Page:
In this project, we will focus on the development of two technologies that will be key for a future Spaceborne Two Step Laser Tandem Mass Spectrometer instrument by: 1) implementing a laser breadboard demonstrating the timing requirements for the two step mass spectrometer scheme and 2) leveraging photonics optoelectronics packaging technology for eliminating the use of epoxies in the nonlinear frequency conversion module.
Laser desorption/ionization (LDI) time of flight mass spectrometry (LD-TOF-MS) instrument development toward flight configurations is a natural and relevant advancement over existing flight mass spectrometers, which typically require a somewhat greater complexity to generate a gaseous sample (or the volatile components released by heating). In contrast, LDI can generate ions directly from a solid sample without imparting overly destructive levels of heat into the analyte-bearing materials.
In this IRAD, we plan to further refine our laser requirement, design, build and fully characterize a time synchronized mid-infrared and ultraviolet laser transmitter for the two-step laser tandem mass spectrometer (L2MS) instrument.
It is worth noting that ultraviolet lasers are becoming increasingly important to Goddard’s contributions to spaceflight mass spectrometry, and this proposal addresses a central challenge to UV laser implementation in an in situ planetary environment. The outgassing-free assembly technique that will be demonstrated as part of the proposed effort promises to benefit the L2MS as well as the family of MOMA-derived mass spectrometers that promise to play critical roles in the scientific payloads of future planetary missions.More »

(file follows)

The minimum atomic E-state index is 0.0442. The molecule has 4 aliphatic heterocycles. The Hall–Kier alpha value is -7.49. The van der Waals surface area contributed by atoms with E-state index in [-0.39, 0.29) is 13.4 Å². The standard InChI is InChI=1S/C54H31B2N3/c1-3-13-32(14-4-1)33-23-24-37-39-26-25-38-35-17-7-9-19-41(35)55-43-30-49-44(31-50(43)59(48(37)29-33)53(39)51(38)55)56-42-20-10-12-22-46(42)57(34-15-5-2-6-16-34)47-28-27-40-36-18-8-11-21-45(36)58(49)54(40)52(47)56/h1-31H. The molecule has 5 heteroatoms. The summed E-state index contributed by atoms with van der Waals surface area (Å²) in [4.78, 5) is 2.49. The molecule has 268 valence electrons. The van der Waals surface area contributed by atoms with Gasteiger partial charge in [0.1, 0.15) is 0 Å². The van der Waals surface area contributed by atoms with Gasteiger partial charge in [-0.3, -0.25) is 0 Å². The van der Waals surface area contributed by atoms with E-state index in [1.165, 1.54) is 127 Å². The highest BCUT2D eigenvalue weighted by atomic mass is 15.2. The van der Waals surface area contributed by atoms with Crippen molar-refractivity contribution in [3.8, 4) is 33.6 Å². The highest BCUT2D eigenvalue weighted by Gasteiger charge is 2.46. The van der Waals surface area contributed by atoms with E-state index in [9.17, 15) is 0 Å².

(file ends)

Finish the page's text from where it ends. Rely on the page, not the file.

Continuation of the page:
On the surface of Mars, follow-on investigations emphasizing astrobiology are likely to develop from a successful MSL and SAM campaign to “follow the carbon” in the coming weeks, months, and years. In addition to Mars, exciting planetary targets, comets, and asteroids are likely to harbor a diverse inventory of exogenous and perhaps endogenous organic molecules that will push the mass range and resolution limits of existing spaceflight MS techniques.
The technologies we are developing in photonics packaging, without use of epoxies, are of interests to commercial space industry, especially in the area of generating UV radiation. Optical damages due to highly energetic UV photons interacting with outgassing contaminants have been problematic for many spacebased instruments. This approach may potentially minimize this problem and improve reliability for UV lasers in space.More »
|Organizations Performing Work||Role||Type||Location|
|Goddard Space Flight Center (GSFC)||Lead Organization||NASA Center||Greenbelt, MD|
A final report document may be available for this project. If you would like to request it, please contact us.